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Pastoral Shoot-Outs by Stephen Mbogo (12/03)

On a normal morning in March 2001, hundreds of young men from the Pokot ethnic group in Kenya, armed with small arms, violently attacked neighboring Marakwet villages. The raiders left 47 people dead, stole livestock, and burned an estimated 300 homes. Officials minimized the raid as part of traditional practice. 

The story was much the same in 1999, when up to 1000 men, also presumably Pokot, killed dozens, including 28 women and 15 children under 12, at a Kenyan market. The raiders fled with cattle, goats, and donkeys. read more

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Tiomin Resources: a controversial mining in Kenya (06/01)

At least a quarter of the half million people who live in Kenya’s Kwale district, near the Indian Ocean coast, eventually may be evicted to make way for a controversial mining project by the Canadian firm Tiomin Resources Inc. The rest, and others living along the coast, could face significant health risks due to the toxic emissions associated with titanium mining.

As controversy rages, Kenya’s government is caught between pleasing the company and remaining accountable to its citizens. The standoff also pits the government and Tiomin Kenya Limited, the Kenyan subsidiary of the Canadian firm, against local and international environmental groups. The critics include farmers, the Coast Mining Forum, Action Aid (Kenya), Muslims for Human Rights, Coastwatch, Environment Trust of Kenya, and coastal leaders. read more

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Overlooking Genocide (9/99)

The wide-spread and systematic abuses of human rights carried out by the current National Islamic Front (NIF) government in Sudan are well-documented. Most of what is reported by international human rights organizations concerns the extensive abuses, including genocide and slavery, that have occurred in the war-torn areas of southern Sudan and the Nuba Mountains.

These horrors certainly deserve the attention that they have received. But the NIF government has pursued similar policies with equally brutal results in other parts of Sudan, and these cases have been covered in only the most cursory manner. A glaring example is the brutalities meted out on the Massaleit people of Western Sudan, a campaign in which thousands have been killed and tens of thousands more forced to flee into neighboring Chad. read more

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Clerical Imposters (8/99)

In the days of ragtag freebooters like "mad" Mike Hoare, Jacques Schramm, and Bob Denaed, the term "Dogs of War" had a romantic ring. Some White mercenaries fighting in Africa’s many conflicts even wore it as a badge of honor. But the old image of this once "dark continent" is changing fast with the persistent calls for transparency in all aspects of international relations. Yet, even though foreign mercenaries have curbed their barks and claim they’re now only guard dogs, they remain among the continent’s most detested instruments of instability and carnage. read more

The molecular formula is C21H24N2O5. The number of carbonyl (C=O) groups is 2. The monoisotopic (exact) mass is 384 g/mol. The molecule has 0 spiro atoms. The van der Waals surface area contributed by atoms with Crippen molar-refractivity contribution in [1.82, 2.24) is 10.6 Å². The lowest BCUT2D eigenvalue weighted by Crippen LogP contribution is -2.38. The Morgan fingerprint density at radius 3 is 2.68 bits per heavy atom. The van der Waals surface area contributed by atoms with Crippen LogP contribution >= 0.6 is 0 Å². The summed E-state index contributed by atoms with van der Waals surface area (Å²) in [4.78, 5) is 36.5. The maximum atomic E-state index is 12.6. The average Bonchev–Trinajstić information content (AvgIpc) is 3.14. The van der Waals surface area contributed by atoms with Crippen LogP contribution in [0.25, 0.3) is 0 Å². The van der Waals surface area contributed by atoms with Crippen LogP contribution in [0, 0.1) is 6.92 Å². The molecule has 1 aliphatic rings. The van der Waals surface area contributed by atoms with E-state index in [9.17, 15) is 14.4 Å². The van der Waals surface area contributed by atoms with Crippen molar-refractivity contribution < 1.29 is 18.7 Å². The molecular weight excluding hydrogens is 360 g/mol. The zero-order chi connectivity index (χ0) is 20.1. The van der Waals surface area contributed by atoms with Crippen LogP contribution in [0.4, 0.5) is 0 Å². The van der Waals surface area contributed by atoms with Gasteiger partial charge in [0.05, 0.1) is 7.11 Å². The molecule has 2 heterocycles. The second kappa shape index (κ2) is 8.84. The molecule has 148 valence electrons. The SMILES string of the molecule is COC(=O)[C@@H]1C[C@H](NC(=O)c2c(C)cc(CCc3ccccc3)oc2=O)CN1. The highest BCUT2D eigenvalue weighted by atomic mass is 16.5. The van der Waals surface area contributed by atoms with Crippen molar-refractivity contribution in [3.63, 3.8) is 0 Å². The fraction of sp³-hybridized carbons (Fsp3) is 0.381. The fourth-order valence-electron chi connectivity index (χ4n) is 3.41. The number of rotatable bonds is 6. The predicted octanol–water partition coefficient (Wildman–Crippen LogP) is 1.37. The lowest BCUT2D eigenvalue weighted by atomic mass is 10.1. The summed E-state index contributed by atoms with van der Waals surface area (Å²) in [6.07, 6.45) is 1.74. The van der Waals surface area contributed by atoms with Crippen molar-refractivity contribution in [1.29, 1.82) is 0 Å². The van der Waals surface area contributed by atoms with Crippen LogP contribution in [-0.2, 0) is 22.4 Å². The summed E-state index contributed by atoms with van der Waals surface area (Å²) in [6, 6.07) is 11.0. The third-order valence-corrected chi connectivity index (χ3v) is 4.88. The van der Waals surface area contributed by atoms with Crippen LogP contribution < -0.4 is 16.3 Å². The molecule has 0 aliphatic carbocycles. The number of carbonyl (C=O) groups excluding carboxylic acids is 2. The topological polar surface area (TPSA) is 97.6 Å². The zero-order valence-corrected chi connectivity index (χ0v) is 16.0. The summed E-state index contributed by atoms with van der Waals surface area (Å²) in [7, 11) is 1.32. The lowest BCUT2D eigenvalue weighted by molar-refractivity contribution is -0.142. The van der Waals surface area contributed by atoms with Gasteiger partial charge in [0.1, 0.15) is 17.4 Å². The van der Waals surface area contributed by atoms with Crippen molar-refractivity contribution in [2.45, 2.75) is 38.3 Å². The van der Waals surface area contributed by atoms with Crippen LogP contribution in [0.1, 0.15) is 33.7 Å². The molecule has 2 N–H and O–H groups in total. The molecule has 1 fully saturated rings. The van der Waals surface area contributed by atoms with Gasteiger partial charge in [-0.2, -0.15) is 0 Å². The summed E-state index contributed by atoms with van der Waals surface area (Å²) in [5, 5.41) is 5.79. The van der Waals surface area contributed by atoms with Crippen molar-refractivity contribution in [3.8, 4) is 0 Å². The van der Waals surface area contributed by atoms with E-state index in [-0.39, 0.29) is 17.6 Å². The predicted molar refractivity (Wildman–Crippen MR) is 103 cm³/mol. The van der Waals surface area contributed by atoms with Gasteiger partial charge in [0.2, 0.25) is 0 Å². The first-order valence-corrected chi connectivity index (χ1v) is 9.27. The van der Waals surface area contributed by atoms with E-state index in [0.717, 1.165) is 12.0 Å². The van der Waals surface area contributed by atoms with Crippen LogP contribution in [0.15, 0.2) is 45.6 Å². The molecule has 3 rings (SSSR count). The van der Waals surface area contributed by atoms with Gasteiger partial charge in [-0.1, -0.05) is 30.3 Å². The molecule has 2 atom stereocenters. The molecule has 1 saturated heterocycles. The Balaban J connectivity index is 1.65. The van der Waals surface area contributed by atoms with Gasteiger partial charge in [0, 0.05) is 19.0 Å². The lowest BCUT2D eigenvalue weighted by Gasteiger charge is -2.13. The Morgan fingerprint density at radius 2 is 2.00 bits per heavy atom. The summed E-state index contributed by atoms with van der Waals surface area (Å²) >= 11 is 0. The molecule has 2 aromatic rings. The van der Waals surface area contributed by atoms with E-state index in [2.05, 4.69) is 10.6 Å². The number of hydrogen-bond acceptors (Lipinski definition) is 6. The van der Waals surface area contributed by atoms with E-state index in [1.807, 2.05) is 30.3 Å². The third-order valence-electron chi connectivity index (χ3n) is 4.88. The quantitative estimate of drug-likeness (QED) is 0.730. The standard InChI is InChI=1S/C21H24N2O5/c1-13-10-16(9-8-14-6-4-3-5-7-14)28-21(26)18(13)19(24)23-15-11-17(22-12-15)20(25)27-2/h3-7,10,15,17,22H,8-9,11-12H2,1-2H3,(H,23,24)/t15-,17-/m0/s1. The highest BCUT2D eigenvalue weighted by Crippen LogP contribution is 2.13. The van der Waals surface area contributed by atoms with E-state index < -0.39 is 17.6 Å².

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South Africa’s Mad Science (6/99)

Even James Bond would have been shocked to walk into the secret laboratories of the former South African White minority regime not so long ago. He would have seen some of the country’s best and most experienced scientists developing an arsenal of chemical and biological weapons to be used against the Black opponents of apartheid.

One of these "mad" scientists, Dr. Wouter Basson, faces 64 charges, including 16 counts of murder and 24 counts of fraud. His trial is scheduled to start October 4 in Pretoria’s High Court and could last two years. The South African National Defence Force will foot his legal bills. read more

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Inside the TRC (6/99)

The Jakaranda trees were in full bloom in late October when I arrived in South Africa’s capital, Pretoria, as part of a massive media contingent covering the national event of the decade – the hand over of the Truth and Reconciliation Commission (TRC) final report to President Nelson Mandela. The purple flowers, like the customary garb of the TRC’s illustrious chairperson, Archbishop Desmond Tutu, seemed to overwhelm everything.

Unlike most other journalists – pampered, pompous, and jockeying for position in this earth-moving event – I was tired and disoriented from a 19-hour bus ride, and still recovering from almost three years in the cauldron of the TRC Investigative Unit. Nevertheless, I was eager to see what the commission would release as the product of all our work. I didn’t really doubt that it would "do the right thing," yet I wasn’t certain exactly how the report would look when unveiled to the world. And I couldn’t forget the deep, almost soul-destroying battles which had been waged behind the scenes. read more